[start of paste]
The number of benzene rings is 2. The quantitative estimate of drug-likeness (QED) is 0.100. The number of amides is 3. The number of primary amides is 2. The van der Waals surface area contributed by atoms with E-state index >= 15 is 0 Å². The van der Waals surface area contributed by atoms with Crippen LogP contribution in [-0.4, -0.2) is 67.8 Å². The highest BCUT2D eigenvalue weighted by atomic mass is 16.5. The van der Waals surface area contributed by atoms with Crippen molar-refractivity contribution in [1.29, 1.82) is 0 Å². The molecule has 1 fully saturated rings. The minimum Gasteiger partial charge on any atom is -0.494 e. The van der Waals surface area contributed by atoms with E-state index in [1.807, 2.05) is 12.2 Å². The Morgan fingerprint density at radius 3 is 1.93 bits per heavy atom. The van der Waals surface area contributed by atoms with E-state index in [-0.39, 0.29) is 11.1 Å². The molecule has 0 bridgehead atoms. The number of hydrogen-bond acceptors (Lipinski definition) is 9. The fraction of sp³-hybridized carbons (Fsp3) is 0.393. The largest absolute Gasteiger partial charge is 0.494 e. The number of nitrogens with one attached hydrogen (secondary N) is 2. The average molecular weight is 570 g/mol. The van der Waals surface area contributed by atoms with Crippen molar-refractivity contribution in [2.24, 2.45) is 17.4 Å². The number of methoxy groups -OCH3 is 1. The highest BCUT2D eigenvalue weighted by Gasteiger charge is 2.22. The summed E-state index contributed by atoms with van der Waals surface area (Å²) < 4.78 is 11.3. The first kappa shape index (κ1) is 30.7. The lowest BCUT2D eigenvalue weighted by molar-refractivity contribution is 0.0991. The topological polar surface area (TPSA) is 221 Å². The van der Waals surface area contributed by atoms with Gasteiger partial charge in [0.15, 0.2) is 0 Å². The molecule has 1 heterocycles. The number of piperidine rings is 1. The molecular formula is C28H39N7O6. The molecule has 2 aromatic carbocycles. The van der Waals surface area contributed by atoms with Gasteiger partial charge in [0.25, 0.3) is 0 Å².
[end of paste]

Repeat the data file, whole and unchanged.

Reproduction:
The number of benzene rings is 2. The quantitative estimate of drug-likeness (QED) is 0.100. The number of amides is 3. The number of primary amides is 2. The van der Waals surface area contributed by atoms with E-state index >= 15 is 0 Å². The van der Waals surface area contributed by atoms with Crippen LogP contribution in [-0.4, -0.2) is 67.8 Å². The highest BCUT2D eigenvalue weighted by atomic mass is 16.5. The van der Waals surface area contributed by atoms with Crippen molar-refractivity contribution in [1.29, 1.82) is 0 Å². The molecule has 1 fully saturated rings. The minimum Gasteiger partial charge on any atom is -0.494 e. The van der Waals surface area contributed by atoms with E-state index in [1.807, 2.05) is 12.2 Å². The Morgan fingerprint density at radius 3 is 1.93 bits per heavy atom. The van der Waals surface area contributed by atoms with E-state index in [-0.39, 0.29) is 11.1 Å². The molecule has 0 bridgehead atoms. The number of hydrogen-bond acceptors (Lipinski definition) is 9. The fraction of sp³-hybridized carbons (Fsp3) is 0.393. The largest absolute Gasteiger partial charge is 0.494 e. The number of nitrogens with one attached hydrogen (secondary N) is 2. The average molecular weight is 570 g/mol. The van der Waals surface area contributed by atoms with Crippen molar-refractivity contribution in [2.24, 2.45) is 17.4 Å². The number of methoxy groups -OCH3 is 1. The highest BCUT2D eigenvalue weighted by Gasteiger charge is 2.22. The summed E-state index contributed by atoms with van der Waals surface area (Å²) < 4.78 is 11.3. The first kappa shape index (κ1) is 30.7. The lowest BCUT2D eigenvalue weighted by molar-refractivity contribution is 0.0991. The topological polar surface area (TPSA) is 221 Å². The van der Waals surface area contributed by atoms with Gasteiger partial charge in [0.15, 0.2) is 0 Å². The molecule has 1 heterocycles. The number of piperidine rings is 1. The molecular formula is C28H39N7O6. The molecule has 2 aromatic carbocycles. The van der Waals surface area contributed by atoms with Gasteiger partial charge in [0.25, 0.3) is 0 Å².